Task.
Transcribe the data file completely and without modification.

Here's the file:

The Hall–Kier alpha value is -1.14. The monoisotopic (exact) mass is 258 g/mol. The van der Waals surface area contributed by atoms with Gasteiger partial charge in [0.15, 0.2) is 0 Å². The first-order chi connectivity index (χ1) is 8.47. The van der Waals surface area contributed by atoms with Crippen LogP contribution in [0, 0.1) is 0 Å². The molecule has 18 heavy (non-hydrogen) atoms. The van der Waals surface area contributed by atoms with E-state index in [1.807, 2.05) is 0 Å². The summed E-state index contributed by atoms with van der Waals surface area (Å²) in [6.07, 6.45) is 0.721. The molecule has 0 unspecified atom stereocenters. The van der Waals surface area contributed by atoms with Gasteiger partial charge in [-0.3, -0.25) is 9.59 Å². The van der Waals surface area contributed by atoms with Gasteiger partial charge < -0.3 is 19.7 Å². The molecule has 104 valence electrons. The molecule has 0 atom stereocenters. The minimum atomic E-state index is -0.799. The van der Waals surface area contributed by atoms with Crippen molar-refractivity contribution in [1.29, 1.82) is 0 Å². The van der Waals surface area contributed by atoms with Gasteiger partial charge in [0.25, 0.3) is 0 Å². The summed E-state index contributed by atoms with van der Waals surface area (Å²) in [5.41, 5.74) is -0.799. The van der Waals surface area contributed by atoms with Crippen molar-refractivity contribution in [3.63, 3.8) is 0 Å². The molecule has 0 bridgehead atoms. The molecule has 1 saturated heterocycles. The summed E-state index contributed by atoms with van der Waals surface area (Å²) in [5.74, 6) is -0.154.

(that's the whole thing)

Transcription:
The Hall–Kier alpha value is -1.14. The monoisotopic (exact) mass is 258 g/mol. The van der Waals surface area contributed by atoms with Gasteiger partial charge in [0.15, 0.2) is 0 Å². The first-order chi connectivity index (χ1) is 8.47. The van der Waals surface area contributed by atoms with Crippen LogP contribution in [0, 0.1) is 0 Å². The molecule has 18 heavy (non-hydrogen) atoms. The van der Waals surface area contributed by atoms with E-state index in [1.807, 2.05) is 0 Å². The summed E-state index contributed by atoms with van der Waals surface area (Å²) in [6.07, 6.45) is 0.721. The molecule has 0 unspecified atom stereocenters. The van der Waals surface area contributed by atoms with Gasteiger partial charge in [-0.3, -0.25) is 9.59 Å². The van der Waals surface area contributed by atoms with Gasteiger partial charge < -0.3 is 19.7 Å². The molecule has 104 valence electrons. The molecule has 0 atom stereocenters. The minimum atomic E-state index is -0.799. The van der Waals surface area contributed by atoms with Crippen molar-refractivity contribution in [1.29, 1.82) is 0 Å². The van der Waals surface area contributed by atoms with Gasteiger partial charge in [0.25, 0.3) is 0 Å². The summed E-state index contributed by atoms with van der Waals surface area (Å²) in [5.41, 5.74) is -0.799. The van der Waals surface area contributed by atoms with Crippen molar-refractivity contribution in [3.63, 3.8) is 0 Å². The molecule has 0 bridgehead atoms. The molecule has 1 saturated heterocycles. The summed E-state index contributed by atoms with van der Waals surface area (Å²) in [5.74, 6) is -0.154.